As some of you are aware, I decided to challenge myself in 2016 and try to read at least 50 books. I had fallen out of the habit of devouring books despite it defining my entire childhood, until a couple of years ago when I decided to read all of Terry Prattchet’s Discworld. It was a very pleasant year of reading, that reignited my passion for the written word. Then a friend insisted I read Rothfuss’ Kingkiller Chronicles, going as far as to transport his copies of the books all the way from Switzerland to Greece in order to lend them to me, which pretty much meant that with the addition of Neil Gaiman’s works I had been reading very few books that weren’t fantasy. Wanting to depart from my reading comfort zone, I asked my tumblr followers to send me recommendations and they really came through.
As of this month I have read 5 out of the 50 books, which means I am well on my way to victory.
Smoke gets in your Eyes and Other Lessons from the Crematory – Caitlin Doughty (8th of January-13th of January): I honestly can’t tell you why I decided to start the year with a non-fiction book about death and cremation, but both the non-fiction and the cremation angles interested me. See, I haven’t really read any non-fiction books and cremation is a very foreign concept in Greece, what with it being illegal and all until very recently. The book is vibrant, informative, and at times philosophical. It’s like having a conversation with a friend about things that happened at their job, ranging from the funny to the frustrating, and the profound to the gross. Meaning that if you are uncomfortable with the idea of death this is both the best and the worst book for you. It goes into detail (at times oozing, weirdly colored, and foul-smelling detail) sparing no feelings, while also giving insight into matters most are too scared to bring up. Having no hang ups about death, I found this an interesting view into the anthropological aspect of the rituals with which all civilizations surround death, and would heartily recommend it.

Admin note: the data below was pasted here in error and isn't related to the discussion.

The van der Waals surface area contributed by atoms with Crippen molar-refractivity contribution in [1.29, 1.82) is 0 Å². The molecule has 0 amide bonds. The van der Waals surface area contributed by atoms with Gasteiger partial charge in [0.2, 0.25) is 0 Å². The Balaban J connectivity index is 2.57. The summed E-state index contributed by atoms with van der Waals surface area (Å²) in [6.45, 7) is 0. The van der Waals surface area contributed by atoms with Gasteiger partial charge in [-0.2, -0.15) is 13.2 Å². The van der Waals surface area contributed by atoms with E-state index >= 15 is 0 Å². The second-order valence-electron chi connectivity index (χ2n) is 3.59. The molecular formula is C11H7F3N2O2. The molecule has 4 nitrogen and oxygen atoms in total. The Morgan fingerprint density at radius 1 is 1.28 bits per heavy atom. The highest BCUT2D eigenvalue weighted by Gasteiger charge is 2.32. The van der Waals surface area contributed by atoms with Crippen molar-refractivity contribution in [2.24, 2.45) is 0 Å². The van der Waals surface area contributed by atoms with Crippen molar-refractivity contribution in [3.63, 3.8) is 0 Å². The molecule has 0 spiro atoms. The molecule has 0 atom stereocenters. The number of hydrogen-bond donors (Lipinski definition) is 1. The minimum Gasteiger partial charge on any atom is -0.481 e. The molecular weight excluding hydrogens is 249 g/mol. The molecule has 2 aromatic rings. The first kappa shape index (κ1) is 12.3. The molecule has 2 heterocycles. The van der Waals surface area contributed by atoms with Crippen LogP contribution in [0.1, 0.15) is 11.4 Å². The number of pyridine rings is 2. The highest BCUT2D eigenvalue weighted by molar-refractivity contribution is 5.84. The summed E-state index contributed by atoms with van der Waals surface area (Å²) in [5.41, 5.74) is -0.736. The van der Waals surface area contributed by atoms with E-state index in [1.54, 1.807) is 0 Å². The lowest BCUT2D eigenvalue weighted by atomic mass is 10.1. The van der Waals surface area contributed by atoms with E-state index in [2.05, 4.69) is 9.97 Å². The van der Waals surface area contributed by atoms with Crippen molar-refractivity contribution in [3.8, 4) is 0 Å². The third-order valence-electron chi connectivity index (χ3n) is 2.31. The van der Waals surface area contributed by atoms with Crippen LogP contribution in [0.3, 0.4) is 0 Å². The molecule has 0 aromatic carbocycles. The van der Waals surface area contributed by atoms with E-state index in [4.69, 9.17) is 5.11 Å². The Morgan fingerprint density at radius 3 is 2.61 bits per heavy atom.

Between the World and Me – Ta-Nehisi Coates (13th of January): This book isn’t for me and it isn’t about me. No matter how much I relate to things, like the feeling that my body doesn’t belong to me as a woman, it is never to this extent, never under these circumstances. There is so much anger behind the poetic words in this book, but it is never unwarranted. There is also frustration and exhaustion and fear for the future. Yet the fact that many people chose to focus on the anger, just proves the point that the book very eloquently makes about the danger of expressing that very human emotion, when people that identify as white are so ready to use it not only to disregard an argument, but also consider someone a threat and feel justified in doing so. Well worth the read.
The Newsflesh Trilogy – Mira Grant (Feed: 14th-20th of January, Deadline: 20th-26th of January, Blackout: 26th-29th of January): Let me just open by saying zombie stories aren’t really my thing. I much prefer my undead with fangs. However, since the entire point of this challenge was to expand my horizons and a story about bloggers following a presidential campaign while the world survives an ongoing apocalypse seemed fun (an assumption that in retrospect is bursting to the seams with tragic irony), I decided to give this a go. The world-building is excellent (apart from a couple of things, but no one is perfect) and the first books suffers for it. See in most books that focus on the story and world-building, the characters don’t get as much attention, and the other way around. Since I mostly enjoy characters in a story you can see how that would be a problem. The last third of the first book is stellar, which made me decide to continue, although you could just read the first one, as it is a complete-ish story. The second book is my favorite, probably because the existing characters have some time to breath (well, not really cause the plot is viciously out to get them, but you catch my drift) and I love all the new ones introduced. It took a disturbing twist (and even though the books are full of disturbing twists, trust me you’ll know it when you see it) and I loved every gasp-inducing moment of it. The third book starts out strong, but then the switch between POV chapters started confusing me (which may have been a result of reading on public transport after a tiring day). The choice for last POV chapter was thematically beautiful and a great way to end the series. I loved it.
I have now started the Killing Moon and I’ll tell you all about it in next month’s recap.
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